Definition of contour in English:

contour

Syllabification: con·tour
Pronunciation: /ˈkänˌto͝or
 
/

noun

(usually contours)
1An outline, especially one representing or bounding the shape or form of something: she traced the contours of his face with her finger figurative the contours of American life
More example sentences
  • There is an almost abstract flavour to his creations - speedy outlines and contours take shape on the canvas as he moves about in a blur.
  • Angles and curves, shapes and contours fascinate young minds.
  • But Rosa's life is also a very modern one, its broad contours shaped by global economic forces and its details modified by individual needs and personal enterprise.
Synonyms
1.1An outline of a natural feature such as a hill or valley: cliffs with grassy rounded contours
More example sentences
  • Go through the gate and take the path which heads west and then northwest following the contours of a small hill.
  • Lesson number two was how easy it is to be led away from your course by old tracks and the natural contours in the land.
  • Before the invention of the fridge, the track, artfully cut into the contours of the hill, was used by muleteers to haul down snow to be stored in a deep pit, which can still be seen.
1.2 short for contour line.
More example sentences
  • If combined with the airborne laser scanner, the data can be used to develop digital terrain models, contours, intensity images and other elevation representations.
  • In many cases the scale is not given, and in the littorals the bottom depth contours are not identified.
  • Yet the map shows a broad swathe of relatively flat land skirting the foothills of the mountain at the 100ft / 33m contour, and extending up to Bundoran.
1.3A line joining points on a diagram at which some property has the same value: the map shows contours of every 10-foot difference in elevation
More example sentences
  • A built-in Mathematica algorithm was used to fit contours to a lattice of values calculated by numerical solution of Equation 11 and Equation 12.
  • The contours show that the steepest gradients surround the Earth and Sun, with the five Earth Lagrange Points located in equilibrium regions with relatively gentle gradient.
  • On a map without contours, two communities cut off from one another by an impassable mountain may appear as close neighbours.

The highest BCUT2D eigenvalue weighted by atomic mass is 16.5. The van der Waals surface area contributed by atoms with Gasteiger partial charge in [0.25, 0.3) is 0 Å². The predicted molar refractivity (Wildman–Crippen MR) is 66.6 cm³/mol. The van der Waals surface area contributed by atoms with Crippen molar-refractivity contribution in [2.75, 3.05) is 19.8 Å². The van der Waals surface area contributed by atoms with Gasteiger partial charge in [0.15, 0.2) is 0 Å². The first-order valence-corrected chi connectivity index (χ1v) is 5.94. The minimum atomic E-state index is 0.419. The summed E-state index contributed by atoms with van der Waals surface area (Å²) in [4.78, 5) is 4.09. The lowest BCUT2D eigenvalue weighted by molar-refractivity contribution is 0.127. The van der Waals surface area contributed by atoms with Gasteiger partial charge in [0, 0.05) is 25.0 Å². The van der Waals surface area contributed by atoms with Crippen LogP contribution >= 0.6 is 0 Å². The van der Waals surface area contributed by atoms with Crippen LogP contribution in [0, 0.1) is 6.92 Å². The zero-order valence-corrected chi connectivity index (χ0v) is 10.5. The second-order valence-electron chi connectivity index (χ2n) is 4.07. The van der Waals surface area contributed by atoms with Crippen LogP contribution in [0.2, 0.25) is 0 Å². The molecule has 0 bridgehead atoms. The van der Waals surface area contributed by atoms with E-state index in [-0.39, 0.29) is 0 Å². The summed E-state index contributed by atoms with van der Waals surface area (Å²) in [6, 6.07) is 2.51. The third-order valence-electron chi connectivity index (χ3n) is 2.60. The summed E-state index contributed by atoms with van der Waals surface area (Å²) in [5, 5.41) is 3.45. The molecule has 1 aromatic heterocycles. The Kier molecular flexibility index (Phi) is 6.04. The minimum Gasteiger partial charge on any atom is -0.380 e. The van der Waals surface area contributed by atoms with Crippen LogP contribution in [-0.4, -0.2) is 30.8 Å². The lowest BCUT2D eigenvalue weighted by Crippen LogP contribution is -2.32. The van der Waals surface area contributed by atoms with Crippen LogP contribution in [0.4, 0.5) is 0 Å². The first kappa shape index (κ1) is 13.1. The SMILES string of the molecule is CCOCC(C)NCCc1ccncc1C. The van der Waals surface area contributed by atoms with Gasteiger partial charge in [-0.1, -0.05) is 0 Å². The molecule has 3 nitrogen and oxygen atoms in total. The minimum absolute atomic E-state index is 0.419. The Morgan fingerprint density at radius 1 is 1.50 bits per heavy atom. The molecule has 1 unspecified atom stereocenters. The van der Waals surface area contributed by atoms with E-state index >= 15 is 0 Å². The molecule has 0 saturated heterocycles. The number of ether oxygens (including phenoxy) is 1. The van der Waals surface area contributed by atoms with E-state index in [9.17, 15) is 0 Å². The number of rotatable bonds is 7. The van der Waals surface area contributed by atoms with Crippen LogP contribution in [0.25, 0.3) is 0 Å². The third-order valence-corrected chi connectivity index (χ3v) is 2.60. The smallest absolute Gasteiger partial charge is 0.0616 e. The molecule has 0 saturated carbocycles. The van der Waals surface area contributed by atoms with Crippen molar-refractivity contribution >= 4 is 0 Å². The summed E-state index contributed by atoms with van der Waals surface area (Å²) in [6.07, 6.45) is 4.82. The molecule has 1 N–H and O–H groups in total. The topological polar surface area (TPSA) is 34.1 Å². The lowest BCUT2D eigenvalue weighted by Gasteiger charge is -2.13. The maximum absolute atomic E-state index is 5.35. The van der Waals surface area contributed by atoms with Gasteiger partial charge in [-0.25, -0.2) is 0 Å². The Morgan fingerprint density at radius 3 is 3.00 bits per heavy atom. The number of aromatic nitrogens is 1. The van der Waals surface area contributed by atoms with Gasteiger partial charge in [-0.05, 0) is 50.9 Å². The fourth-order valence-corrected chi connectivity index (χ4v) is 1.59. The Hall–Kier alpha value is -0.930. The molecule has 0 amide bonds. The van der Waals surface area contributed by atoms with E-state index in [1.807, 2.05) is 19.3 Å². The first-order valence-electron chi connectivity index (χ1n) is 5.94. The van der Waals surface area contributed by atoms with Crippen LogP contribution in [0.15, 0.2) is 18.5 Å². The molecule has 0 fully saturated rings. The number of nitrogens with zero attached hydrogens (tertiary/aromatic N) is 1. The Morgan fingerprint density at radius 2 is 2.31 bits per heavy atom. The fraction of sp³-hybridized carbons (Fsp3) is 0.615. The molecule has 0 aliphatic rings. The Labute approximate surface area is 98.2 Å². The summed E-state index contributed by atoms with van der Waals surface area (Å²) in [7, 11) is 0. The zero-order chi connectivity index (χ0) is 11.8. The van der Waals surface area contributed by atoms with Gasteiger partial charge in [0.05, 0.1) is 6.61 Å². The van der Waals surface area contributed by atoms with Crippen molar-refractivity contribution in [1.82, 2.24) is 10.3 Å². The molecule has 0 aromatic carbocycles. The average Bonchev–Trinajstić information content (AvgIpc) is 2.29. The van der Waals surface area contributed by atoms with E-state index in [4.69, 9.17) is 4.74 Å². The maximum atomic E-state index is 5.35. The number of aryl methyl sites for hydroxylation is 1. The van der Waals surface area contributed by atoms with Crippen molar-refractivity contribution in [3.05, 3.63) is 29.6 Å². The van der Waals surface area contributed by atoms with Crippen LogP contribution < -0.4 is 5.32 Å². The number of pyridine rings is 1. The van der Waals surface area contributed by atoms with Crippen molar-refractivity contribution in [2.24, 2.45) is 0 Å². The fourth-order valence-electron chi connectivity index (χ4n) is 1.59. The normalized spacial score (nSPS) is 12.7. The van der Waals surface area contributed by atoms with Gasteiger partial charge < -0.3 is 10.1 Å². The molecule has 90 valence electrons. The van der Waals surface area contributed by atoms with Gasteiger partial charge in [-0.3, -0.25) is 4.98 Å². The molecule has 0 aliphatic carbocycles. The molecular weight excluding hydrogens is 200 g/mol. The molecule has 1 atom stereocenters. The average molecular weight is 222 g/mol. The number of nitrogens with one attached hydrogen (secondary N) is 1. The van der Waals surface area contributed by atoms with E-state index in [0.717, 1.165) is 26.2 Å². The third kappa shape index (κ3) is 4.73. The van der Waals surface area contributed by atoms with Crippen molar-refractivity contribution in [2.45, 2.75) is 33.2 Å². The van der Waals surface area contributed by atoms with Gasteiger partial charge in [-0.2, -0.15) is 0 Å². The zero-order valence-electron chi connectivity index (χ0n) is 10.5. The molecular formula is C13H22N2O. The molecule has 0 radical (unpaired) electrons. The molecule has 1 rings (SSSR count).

1.4A way in which something varies, especially the pitch of music or the pattern of tones in an utterance: the movement tends to place more emphasis on rhythm than melodic contour
More example sentences
  • He wrote with great sympathy and imagination for the voice, imitating the melodic contours and rhythms of speech in what he called ‘speech melody’.
  • Dialogues varying only in their intonation contour (specifically in pitch accent or boundary tone) were presented in a random order to 47 speakers of Midwestern American English.
  • Regardless of the words, it seems the melodic contour of the song describes the nature of the land over which the song passes.

verb

[with object] Back to top  
1 (usually be contoured) Mold into a specific shape, typically one designed to fit into something else: the compartment has been contoured with smooth rounded corners (as adjective contoured) the contoured leather seats
More example sentences
  • Incidentally, all the car's seats are contoured and similar to those shaped for motor sport, providing all-round support.
  • Surgeons have advanced in technique to shape and contour the deeper facial tissues and resuspend them.
  • Offer quality leather that is highly contoured or very soft to conform to a woman's body.
2Mark (a map or diagram) with contour lines: (as adjective contoured) a huge contoured map
More example sentences
  • It is important to note that these maps were hand contoured, and contour software packages were not used due to accuracy and availability of data in some units.
  • These spheres are then used to compute a three-dimensional density map which, when contoured, defines the surface of the gap region.
  • A full colour photograph, contoured map and additional facts about the history, geology and wildlife of the area accompany each route.
3(Of a road or railroad) follow the outline of (a topographical feature), especially along a contour line: the road contours the hillside
More example sentences
  • These roads contoured steep slopes above streams, and the aspect measured was that of the prevailing slope.
  • There were level parts contouring along the hillside where I sauntered past brilliant wildflowers or sharply aromatic herbs.
  • The route continued contouring the south coast, the border regions, and the north coast on return to Dili.

Origin

mid 17th century: from French, from Italian contorno, from contornare 'draw in outline', from con- 'together'+ tornare 'to turn'.

Definition of contour in:

Get more from Oxford Dictionaries

Subscribe to remove adverts and access premium resources

Word of the day setose
Pronunciation: ˈsiːtəʊs
adjective
bearing bristles or setae; bristly